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FCC chairman gives thumbs up to Dish Network’s proposed LTE network

Published Nov 21st, 2012 6:54PM EST
Dish Network LTE

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Good news for everyone who wants to see more competition in the United States wireless industry: Federal Communications Commission chairman Julius Genachowski is throwing his weight behind Dish Network’s (DISH) proposal to use a 40MHz chunk of satellite spectrum on the 2GHz band for terrestrial LTE-Advanced services. Per the Washington Post, Genachowski said Tuesday that approving the Dish LTE plan would be part of the FCC’s overall efforts to create a more competitive wireless market in the U.S. However, Dish itself is apparently unhappy with Genachowski’s proposal and says that it puts far too many restrictions on what power levels it can use on the spectrum.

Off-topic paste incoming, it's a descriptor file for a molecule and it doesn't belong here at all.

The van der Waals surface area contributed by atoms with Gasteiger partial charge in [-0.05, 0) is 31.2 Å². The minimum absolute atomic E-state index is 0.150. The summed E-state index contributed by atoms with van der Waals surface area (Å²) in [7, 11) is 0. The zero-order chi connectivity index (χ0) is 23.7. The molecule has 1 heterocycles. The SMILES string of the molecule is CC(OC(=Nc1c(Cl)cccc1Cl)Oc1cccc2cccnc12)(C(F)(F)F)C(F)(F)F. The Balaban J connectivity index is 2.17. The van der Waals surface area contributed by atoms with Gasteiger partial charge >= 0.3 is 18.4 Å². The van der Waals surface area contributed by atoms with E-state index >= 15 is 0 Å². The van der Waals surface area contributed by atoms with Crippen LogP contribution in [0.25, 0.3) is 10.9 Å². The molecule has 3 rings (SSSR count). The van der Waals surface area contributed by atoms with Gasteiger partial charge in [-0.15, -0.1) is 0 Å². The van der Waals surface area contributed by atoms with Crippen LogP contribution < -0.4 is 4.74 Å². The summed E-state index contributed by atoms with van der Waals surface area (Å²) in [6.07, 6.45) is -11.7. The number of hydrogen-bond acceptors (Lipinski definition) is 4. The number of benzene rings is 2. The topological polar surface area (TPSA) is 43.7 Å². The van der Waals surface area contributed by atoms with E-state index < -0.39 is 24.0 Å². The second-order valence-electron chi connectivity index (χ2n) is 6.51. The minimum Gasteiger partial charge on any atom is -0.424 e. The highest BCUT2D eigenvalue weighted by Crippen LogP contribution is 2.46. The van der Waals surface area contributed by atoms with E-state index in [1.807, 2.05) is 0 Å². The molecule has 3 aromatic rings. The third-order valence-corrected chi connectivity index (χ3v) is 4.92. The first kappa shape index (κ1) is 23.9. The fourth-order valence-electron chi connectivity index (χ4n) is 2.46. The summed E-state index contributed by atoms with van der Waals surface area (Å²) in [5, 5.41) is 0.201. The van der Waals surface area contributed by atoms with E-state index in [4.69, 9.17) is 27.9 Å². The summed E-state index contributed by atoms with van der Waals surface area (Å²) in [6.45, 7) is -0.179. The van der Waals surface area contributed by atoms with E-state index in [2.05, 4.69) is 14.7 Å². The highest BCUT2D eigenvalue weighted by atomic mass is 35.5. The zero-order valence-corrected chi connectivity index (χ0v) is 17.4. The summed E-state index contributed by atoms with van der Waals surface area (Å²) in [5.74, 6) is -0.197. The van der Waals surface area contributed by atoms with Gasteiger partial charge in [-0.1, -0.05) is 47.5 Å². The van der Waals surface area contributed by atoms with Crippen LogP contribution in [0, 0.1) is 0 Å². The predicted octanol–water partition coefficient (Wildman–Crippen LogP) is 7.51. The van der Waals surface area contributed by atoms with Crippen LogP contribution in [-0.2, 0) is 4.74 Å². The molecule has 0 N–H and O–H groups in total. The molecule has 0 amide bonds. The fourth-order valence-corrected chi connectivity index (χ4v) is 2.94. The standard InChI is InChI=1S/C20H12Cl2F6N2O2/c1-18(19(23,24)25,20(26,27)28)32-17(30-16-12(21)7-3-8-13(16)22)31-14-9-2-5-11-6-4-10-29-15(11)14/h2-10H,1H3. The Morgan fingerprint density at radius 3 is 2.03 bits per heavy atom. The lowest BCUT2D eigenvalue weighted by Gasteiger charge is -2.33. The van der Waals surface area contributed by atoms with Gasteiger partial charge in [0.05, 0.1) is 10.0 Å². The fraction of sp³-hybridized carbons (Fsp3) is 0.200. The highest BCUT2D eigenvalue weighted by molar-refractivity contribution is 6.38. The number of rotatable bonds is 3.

“Telling us to lower our power levels cripples our ability to enter the business,” Dish Chairman Charlie Ergen told the Post. “We want to enter the wireless business. We have $6 billion more we want to spend on building out this business. But the FCC could make it extremely risky for us.”

The Wall Street Journal reported last week that Dish has been negotiating with Google (GOOG)  to jointly operate a nationwide LTE network that would officially set up Google as a direct competitor with wireless giants Verizon (VZ) and AT&T (T).

Brad Reed
Brad Reed Staff Writer

Brad Reed has written about technology for over eight years at and Network World. Prior to that, he wrote freelance stories for political publications such as AlterNet and the American Prospect. He has a Master's Degree in Business and Economics Journalism from Boston University.

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